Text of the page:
Selling half your stock at the very first opportunity doesn’t seem to send the best of signals a month into the role, but I guess she needs to buy a house out in the Valley and those aren’t exactly cheap right now.
The withholding of the shares came just over a week before a 7-to-1 stock split, on Monday. The stock split should make AAPL shares more attractive to smaller investors, a shift that could make the share price more volatile.
Update: These shares were withheld for tax purposes by Apple not sold on the open market
AAPL stock Stories April 29, 2014
Investors seem to have taken heed of analyst ratings in response to the higher-than-predicted earnings Apple reported last week, the share price climbing from $524.75 before the company released its financials to approaching $600 at the time of writing.
Fortune suggests Apple’s results isn’t the only factor at play, with investors perhaps also following Greenlight Capital’s lead in moving out of other tech stock with particularly high price to earnings ratios – the measure of how a share price relates to its earnings. The higher the P/E ratio, the more over-valued it looks according to traditional measures … expand full story
AAPL stock Stories April 24, 2014
7-for-1 AAPL split to encourage smaller investors, may also open entry to Dow Jones Index
It wasn’t just Apple’s earnings and iPhone sales that took people by surprise yesterday: the company also announced a 7-to-1 stock split.
A stock split is where a company divides one expensive share into two or more cheaper shares. In theory, there’s no benefit to this: it’s just like splitting a $100 bill into two $50 bills. You end up with the same amount of money and the same share of the wealth. But in practice, a lower share price tends to encourage investment, partly because it allows smaller investments and partly because stock splits tend to signal that a share price is likely to continue to increase.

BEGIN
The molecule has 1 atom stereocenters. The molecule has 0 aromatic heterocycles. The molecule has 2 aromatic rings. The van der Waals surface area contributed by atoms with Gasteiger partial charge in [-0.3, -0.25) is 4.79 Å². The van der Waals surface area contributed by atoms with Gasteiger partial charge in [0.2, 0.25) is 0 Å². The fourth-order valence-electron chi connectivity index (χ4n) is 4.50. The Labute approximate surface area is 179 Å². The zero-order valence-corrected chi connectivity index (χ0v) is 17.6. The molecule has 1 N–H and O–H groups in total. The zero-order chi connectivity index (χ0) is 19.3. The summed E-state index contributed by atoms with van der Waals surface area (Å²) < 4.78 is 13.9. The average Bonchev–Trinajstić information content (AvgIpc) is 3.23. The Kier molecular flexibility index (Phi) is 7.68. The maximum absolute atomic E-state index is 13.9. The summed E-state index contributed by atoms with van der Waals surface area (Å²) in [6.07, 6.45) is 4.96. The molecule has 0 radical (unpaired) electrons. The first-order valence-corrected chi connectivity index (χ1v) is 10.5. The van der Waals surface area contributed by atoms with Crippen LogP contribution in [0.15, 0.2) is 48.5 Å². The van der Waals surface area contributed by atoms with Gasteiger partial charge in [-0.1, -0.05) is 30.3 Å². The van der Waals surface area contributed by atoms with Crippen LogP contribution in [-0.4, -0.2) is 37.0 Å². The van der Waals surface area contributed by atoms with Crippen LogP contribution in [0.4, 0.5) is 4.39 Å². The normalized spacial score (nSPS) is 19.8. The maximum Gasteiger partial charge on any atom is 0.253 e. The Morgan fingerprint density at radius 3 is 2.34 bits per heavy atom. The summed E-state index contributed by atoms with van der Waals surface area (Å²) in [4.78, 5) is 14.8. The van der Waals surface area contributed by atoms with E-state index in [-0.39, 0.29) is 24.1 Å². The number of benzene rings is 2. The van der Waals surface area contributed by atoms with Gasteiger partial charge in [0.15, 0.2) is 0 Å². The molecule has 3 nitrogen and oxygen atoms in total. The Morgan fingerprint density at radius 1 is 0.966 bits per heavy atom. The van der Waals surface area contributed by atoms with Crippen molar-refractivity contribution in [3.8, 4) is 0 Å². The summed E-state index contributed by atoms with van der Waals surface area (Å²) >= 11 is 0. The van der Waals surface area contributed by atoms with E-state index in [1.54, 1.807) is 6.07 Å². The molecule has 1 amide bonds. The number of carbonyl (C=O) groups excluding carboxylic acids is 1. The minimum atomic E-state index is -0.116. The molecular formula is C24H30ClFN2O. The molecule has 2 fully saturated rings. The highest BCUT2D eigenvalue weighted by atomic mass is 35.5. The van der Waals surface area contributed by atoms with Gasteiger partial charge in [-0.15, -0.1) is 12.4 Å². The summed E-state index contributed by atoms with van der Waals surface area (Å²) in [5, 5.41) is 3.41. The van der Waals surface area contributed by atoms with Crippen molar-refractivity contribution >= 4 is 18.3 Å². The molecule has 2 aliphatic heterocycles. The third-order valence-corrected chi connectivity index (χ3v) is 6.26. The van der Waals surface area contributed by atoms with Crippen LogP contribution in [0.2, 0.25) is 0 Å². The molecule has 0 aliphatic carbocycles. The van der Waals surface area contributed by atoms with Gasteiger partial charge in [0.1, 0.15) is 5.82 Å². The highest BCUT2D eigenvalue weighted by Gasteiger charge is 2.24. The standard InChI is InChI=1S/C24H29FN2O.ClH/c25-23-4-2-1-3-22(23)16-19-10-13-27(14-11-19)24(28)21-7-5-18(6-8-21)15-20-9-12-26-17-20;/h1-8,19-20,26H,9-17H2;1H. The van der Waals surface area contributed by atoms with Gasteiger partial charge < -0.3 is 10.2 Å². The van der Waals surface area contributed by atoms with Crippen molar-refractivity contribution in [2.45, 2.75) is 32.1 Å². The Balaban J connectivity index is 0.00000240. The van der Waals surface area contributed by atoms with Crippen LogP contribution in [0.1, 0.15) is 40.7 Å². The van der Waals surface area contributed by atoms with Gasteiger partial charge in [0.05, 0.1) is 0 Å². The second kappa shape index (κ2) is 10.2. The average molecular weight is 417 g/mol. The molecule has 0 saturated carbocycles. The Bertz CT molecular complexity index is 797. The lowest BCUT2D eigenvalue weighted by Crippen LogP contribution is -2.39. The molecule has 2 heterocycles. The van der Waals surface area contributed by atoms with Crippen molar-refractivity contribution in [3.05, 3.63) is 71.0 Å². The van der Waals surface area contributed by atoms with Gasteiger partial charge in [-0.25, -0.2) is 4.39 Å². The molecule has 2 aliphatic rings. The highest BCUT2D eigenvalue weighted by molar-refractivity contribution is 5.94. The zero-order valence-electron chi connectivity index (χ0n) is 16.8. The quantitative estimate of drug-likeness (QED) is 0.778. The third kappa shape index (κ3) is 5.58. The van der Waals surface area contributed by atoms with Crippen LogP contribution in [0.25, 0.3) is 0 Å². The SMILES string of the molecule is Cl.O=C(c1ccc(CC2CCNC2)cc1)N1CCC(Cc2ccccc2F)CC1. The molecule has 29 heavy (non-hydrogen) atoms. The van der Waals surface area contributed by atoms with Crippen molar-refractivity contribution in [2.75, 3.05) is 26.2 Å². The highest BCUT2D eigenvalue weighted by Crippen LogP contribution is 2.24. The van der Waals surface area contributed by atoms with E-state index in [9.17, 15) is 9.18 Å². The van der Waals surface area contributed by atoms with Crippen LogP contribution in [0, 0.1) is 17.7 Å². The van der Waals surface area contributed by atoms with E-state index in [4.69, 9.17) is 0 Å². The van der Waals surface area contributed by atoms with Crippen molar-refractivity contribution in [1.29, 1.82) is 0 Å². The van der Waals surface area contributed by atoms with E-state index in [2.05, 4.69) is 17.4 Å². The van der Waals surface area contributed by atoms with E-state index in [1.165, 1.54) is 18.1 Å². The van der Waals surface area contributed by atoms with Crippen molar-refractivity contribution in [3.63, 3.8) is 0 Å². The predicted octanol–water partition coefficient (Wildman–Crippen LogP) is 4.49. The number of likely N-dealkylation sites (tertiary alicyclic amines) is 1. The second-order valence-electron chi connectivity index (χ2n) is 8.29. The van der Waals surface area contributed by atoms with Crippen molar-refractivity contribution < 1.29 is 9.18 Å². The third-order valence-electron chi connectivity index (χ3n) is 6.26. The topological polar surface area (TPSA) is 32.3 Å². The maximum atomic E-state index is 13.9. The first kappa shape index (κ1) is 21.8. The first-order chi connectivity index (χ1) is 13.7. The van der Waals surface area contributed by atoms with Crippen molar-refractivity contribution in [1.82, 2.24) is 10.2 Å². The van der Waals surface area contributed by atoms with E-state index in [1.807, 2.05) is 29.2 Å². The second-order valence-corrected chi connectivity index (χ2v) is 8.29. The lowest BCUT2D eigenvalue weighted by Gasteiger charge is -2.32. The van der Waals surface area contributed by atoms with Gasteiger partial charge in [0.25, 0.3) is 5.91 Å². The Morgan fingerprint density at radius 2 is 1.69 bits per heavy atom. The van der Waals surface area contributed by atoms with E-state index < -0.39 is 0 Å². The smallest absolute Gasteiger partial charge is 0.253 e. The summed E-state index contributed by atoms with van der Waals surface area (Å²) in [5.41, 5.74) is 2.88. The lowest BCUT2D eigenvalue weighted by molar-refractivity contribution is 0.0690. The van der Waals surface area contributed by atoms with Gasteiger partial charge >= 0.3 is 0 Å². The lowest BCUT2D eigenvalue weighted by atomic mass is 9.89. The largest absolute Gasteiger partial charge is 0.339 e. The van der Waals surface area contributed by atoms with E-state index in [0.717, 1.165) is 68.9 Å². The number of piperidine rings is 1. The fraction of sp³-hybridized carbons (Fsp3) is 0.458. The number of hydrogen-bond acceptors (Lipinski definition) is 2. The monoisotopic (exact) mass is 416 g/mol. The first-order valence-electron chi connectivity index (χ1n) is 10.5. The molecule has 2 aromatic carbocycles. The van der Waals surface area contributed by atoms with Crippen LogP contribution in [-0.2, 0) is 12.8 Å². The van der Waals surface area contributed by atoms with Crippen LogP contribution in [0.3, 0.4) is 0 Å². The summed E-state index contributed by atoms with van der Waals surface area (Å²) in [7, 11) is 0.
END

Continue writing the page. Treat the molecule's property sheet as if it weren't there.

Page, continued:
We are taking this action to make Apple stock more accessible to a larger number of investors. Each shareholder of record at the close of business on June the 2nd, 2014 will receive six additional shares for every outstanding share held on the record day and trading will begin on a split-adjusted basis on June the 9th, 2014.
It’s a move not without risks. By reducing the share price, you make it easier to buy and sell stock, which can make the share price more volatile. But Apple’s board of directors probably figure that small investors are more likely to be those with loyalty to the company rather than the big institutional investors who may take a much more short-term view.
Vox also points out that the lower share price (a $550-ish share today will be split into seven $80-ish shares) would make AAPL eligible for inclusion in the Dow Jones Index. Surprisingly, inclusion in the index is not automatic, based on company size, but is a decision made by a committee – which until now has excluded Apple.
If a company with a very high share price — like Apple before the split — joined the index, it would badly skew the index. This has kept Apple out of the Dow even though as the country’s largest or second-largest company, it clearly deserves to be in.
Again, there’s no practical benefit to being included in the Dow, but it may make the stock attractive to more conservative investors who view the index as a list of ‘safe’ companies.
AAPL stock Stories January 6, 2014
The disconnect between Apple’s corporate performance and its stock value is something we’ve often commented on in the past. But rarely has the gap between the two been made more visually obvious than in a set of nine bar-charts published by Fortune, comparing Apple with Amazon and Google.